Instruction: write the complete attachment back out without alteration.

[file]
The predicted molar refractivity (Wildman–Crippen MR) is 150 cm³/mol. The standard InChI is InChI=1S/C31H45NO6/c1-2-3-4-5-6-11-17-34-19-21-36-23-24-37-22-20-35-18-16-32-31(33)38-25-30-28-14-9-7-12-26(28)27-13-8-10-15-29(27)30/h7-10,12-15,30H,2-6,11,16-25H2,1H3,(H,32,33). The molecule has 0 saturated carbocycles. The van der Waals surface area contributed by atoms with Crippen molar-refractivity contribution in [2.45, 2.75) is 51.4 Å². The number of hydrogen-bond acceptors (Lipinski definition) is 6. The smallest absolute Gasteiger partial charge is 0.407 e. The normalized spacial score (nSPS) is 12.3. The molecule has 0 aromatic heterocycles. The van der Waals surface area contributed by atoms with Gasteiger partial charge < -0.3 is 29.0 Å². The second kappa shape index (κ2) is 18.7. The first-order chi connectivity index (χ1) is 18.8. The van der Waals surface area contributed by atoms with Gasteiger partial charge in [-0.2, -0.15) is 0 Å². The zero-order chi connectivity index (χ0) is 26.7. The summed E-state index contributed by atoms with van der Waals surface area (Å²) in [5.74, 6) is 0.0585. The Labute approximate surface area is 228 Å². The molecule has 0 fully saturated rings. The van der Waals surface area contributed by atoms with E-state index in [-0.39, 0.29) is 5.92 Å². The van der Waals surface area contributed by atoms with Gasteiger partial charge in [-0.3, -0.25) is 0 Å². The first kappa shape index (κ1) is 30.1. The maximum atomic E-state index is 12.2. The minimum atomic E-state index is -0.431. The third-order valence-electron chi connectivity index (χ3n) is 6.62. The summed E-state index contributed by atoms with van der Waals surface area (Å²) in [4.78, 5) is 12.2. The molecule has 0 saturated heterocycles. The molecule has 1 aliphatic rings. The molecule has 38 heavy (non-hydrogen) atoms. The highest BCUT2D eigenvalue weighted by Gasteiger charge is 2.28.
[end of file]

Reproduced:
The predicted molar refractivity (Wildman–Crippen MR) is 150 cm³/mol. The standard InChI is InChI=1S/C31H45NO6/c1-2-3-4-5-6-11-17-34-19-21-36-23-24-37-22-20-35-18-16-32-31(33)38-25-30-28-14-9-7-12-26(28)27-13-8-10-15-29(27)30/h7-10,12-15,30H,2-6,11,16-25H2,1H3,(H,32,33). The molecule has 0 saturated carbocycles. The van der Waals surface area contributed by atoms with Crippen molar-refractivity contribution in [2.45, 2.75) is 51.4 Å². The number of hydrogen-bond acceptors (Lipinski definition) is 6. The smallest absolute Gasteiger partial charge is 0.407 e. The normalized spacial score (nSPS) is 12.3. The molecule has 0 aromatic heterocycles. The van der Waals surface area contributed by atoms with Gasteiger partial charge < -0.3 is 29.0 Å². The second kappa shape index (κ2) is 18.7. The first-order chi connectivity index (χ1) is 18.8. The van der Waals surface area contributed by atoms with Gasteiger partial charge in [-0.2, -0.15) is 0 Å². The zero-order chi connectivity index (χ0) is 26.7. The summed E-state index contributed by atoms with van der Waals surface area (Å²) in [5.74, 6) is 0.0585. The Labute approximate surface area is 228 Å². The molecule has 0 fully saturated rings. The van der Waals surface area contributed by atoms with E-state index in [-0.39, 0.29) is 5.92 Å². The van der Waals surface area contributed by atoms with Gasteiger partial charge in [-0.3, -0.25) is 0 Å². The first kappa shape index (κ1) is 30.1. The maximum atomic E-state index is 12.2. The minimum atomic E-state index is -0.431. The third-order valence-electron chi connectivity index (χ3n) is 6.62. The summed E-state index contributed by atoms with van der Waals surface area (Å²) in [4.78, 5) is 12.2. The molecule has 0 saturated heterocycles. The molecule has 1 aliphatic rings. The molecule has 38 heavy (non-hydrogen) atoms. The highest BCUT2D eigenvalue weighted by Gasteiger charge is 2.28.